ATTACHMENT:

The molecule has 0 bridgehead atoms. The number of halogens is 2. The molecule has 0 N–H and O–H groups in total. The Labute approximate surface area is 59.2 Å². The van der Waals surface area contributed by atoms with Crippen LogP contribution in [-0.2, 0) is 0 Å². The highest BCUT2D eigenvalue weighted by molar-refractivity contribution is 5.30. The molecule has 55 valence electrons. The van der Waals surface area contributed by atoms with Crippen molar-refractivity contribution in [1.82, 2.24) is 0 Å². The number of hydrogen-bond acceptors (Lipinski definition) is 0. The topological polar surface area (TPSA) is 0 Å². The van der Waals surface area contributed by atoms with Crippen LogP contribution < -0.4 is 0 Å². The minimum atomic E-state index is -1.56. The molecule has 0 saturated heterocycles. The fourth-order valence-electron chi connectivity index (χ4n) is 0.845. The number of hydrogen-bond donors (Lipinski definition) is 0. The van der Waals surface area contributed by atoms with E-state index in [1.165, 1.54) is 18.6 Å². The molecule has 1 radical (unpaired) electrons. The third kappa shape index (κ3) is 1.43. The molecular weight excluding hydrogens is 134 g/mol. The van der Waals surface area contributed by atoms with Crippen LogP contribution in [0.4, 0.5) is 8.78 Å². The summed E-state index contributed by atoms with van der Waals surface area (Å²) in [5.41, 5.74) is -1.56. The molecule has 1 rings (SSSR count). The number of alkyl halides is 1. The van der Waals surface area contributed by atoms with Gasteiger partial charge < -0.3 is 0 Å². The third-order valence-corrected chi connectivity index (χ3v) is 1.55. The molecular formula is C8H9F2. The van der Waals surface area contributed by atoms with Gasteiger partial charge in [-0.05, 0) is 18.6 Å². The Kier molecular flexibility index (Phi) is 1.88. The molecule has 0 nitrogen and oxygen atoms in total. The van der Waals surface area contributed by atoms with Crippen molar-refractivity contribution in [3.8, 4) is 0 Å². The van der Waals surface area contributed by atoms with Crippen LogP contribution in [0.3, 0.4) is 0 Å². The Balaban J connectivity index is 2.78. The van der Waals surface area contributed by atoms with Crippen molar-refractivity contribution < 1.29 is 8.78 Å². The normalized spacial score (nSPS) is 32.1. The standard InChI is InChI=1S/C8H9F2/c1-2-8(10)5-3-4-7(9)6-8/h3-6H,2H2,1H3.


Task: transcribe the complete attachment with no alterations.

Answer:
The molecule has 0 bridgehead atoms. The number of halogens is 2. The molecule has 0 N–H and O–H groups in total. The Labute approximate surface area is 59.2 Å². The van der Waals surface area contributed by atoms with Crippen LogP contribution in [-0.2, 0) is 0 Å². The highest BCUT2D eigenvalue weighted by molar-refractivity contribution is 5.30. The molecule has 55 valence electrons. The van der Waals surface area contributed by atoms with Crippen molar-refractivity contribution in [1.82, 2.24) is 0 Å². The number of hydrogen-bond acceptors (Lipinski definition) is 0. The topological polar surface area (TPSA) is 0 Å². The van der Waals surface area contributed by atoms with Crippen LogP contribution < -0.4 is 0 Å². The minimum atomic E-state index is -1.56. The molecule has 0 saturated heterocycles. The fourth-order valence-electron chi connectivity index (χ4n) is 0.845. The number of hydrogen-bond donors (Lipinski definition) is 0. The van der Waals surface area contributed by atoms with E-state index in [1.165, 1.54) is 18.6 Å². The molecule has 1 radical (unpaired) electrons. The third kappa shape index (κ3) is 1.43. The molecular weight excluding hydrogens is 134 g/mol. The van der Waals surface area contributed by atoms with Crippen LogP contribution in [0.4, 0.5) is 8.78 Å². The summed E-state index contributed by atoms with van der Waals surface area (Å²) in [5.41, 5.74) is -1.56. The molecule has 1 rings (SSSR count). The number of alkyl halides is 1. The van der Waals surface area contributed by atoms with Gasteiger partial charge < -0.3 is 0 Å². The third-order valence-corrected chi connectivity index (χ3v) is 1.55. The molecular formula is C8H9F2. The van der Waals surface area contributed by atoms with Gasteiger partial charge in [-0.05, 0) is 18.6 Å². The Kier molecular flexibility index (Phi) is 1.88. The molecule has 0 nitrogen and oxygen atoms in total. The van der Waals surface area contributed by atoms with Crippen molar-refractivity contribution in [3.8, 4) is 0 Å². The van der Waals surface area contributed by atoms with Crippen LogP contribution in [0.3, 0.4) is 0 Å². The Balaban J connectivity index is 2.78. The van der Waals surface area contributed by atoms with Crippen molar-refractivity contribution < 1.29 is 8.78 Å². The normalized spacial score (nSPS) is 32.1. The standard InChI is InChI=1S/C8H9F2/c1-2-8(10)5-3-4-7(9)6-8/h3-6H,2H2,1H3.